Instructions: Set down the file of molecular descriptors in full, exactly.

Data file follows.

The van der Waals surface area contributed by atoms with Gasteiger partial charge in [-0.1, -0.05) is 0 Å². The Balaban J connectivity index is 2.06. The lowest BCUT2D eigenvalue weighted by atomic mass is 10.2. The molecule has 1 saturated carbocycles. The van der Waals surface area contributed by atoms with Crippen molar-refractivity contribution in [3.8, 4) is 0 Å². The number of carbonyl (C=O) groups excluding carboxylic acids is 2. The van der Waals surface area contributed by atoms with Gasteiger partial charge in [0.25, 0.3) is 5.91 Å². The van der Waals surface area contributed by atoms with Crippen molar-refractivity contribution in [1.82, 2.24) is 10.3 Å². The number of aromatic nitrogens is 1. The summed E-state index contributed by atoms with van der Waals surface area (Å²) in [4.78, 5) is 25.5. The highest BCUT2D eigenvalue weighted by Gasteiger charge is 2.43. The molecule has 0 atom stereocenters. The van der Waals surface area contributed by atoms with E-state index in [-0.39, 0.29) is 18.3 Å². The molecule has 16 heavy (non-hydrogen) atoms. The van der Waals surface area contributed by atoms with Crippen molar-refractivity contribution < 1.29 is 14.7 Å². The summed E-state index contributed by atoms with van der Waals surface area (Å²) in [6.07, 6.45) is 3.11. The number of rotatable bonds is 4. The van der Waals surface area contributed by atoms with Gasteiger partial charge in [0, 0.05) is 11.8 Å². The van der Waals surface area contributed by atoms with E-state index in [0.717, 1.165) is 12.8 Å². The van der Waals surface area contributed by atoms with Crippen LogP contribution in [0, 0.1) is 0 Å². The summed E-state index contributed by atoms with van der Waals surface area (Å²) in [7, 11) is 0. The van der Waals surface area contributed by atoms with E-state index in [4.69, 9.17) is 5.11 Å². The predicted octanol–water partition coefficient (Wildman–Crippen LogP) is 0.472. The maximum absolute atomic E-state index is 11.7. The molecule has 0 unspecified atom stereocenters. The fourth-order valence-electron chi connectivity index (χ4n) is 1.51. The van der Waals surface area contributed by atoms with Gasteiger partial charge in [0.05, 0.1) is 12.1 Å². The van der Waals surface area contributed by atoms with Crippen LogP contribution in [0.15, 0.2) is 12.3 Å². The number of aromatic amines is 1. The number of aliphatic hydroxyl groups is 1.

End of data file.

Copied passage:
The van der Waals surface area contributed by atoms with Gasteiger partial charge in [-0.1, -0.05) is 0 Å². The Balaban J connectivity index is 2.06. The lowest BCUT2D eigenvalue weighted by atomic mass is 10.2. The molecule has 1 saturated carbocycles. The van der Waals surface area contributed by atoms with Crippen molar-refractivity contribution in [3.8, 4) is 0 Å². The number of carbonyl (C=O) groups excluding carboxylic acids is 2. The van der Waals surface area contributed by atoms with Gasteiger partial charge in [0.25, 0.3) is 5.91 Å². The van der Waals surface area contributed by atoms with Crippen molar-refractivity contribution in [1.82, 2.24) is 10.3 Å². The number of aromatic nitrogens is 1. The summed E-state index contributed by atoms with van der Waals surface area (Å²) in [4.78, 5) is 25.5. The highest BCUT2D eigenvalue weighted by Gasteiger charge is 2.43. The molecule has 0 atom stereocenters. The van der Waals surface area contributed by atoms with E-state index in [-0.39, 0.29) is 18.3 Å². The molecule has 16 heavy (non-hydrogen) atoms. The van der Waals surface area contributed by atoms with Crippen molar-refractivity contribution < 1.29 is 14.7 Å². The summed E-state index contributed by atoms with van der Waals surface area (Å²) in [6.07, 6.45) is 3.11. The number of rotatable bonds is 4. The van der Waals surface area contributed by atoms with Gasteiger partial charge in [0, 0.05) is 11.8 Å². The van der Waals surface area contributed by atoms with E-state index in [0.717, 1.165) is 12.8 Å². The van der Waals surface area contributed by atoms with Crippen LogP contribution in [0, 0.1) is 0 Å². The summed E-state index contributed by atoms with van der Waals surface area (Å²) in [7, 11) is 0. The van der Waals surface area contributed by atoms with E-state index in [4.69, 9.17) is 5.11 Å². The predicted octanol–water partition coefficient (Wildman–Crippen LogP) is 0.472. The maximum absolute atomic E-state index is 11.7. The molecule has 0 unspecified atom stereocenters. The fourth-order valence-electron chi connectivity index (χ4n) is 1.51. The van der Waals surface area contributed by atoms with Gasteiger partial charge in [0.05, 0.1) is 12.1 Å². The van der Waals surface area contributed by atoms with Crippen LogP contribution in [0.15, 0.2) is 12.3 Å². The number of aromatic amines is 1. The number of aliphatic hydroxyl groups is 1.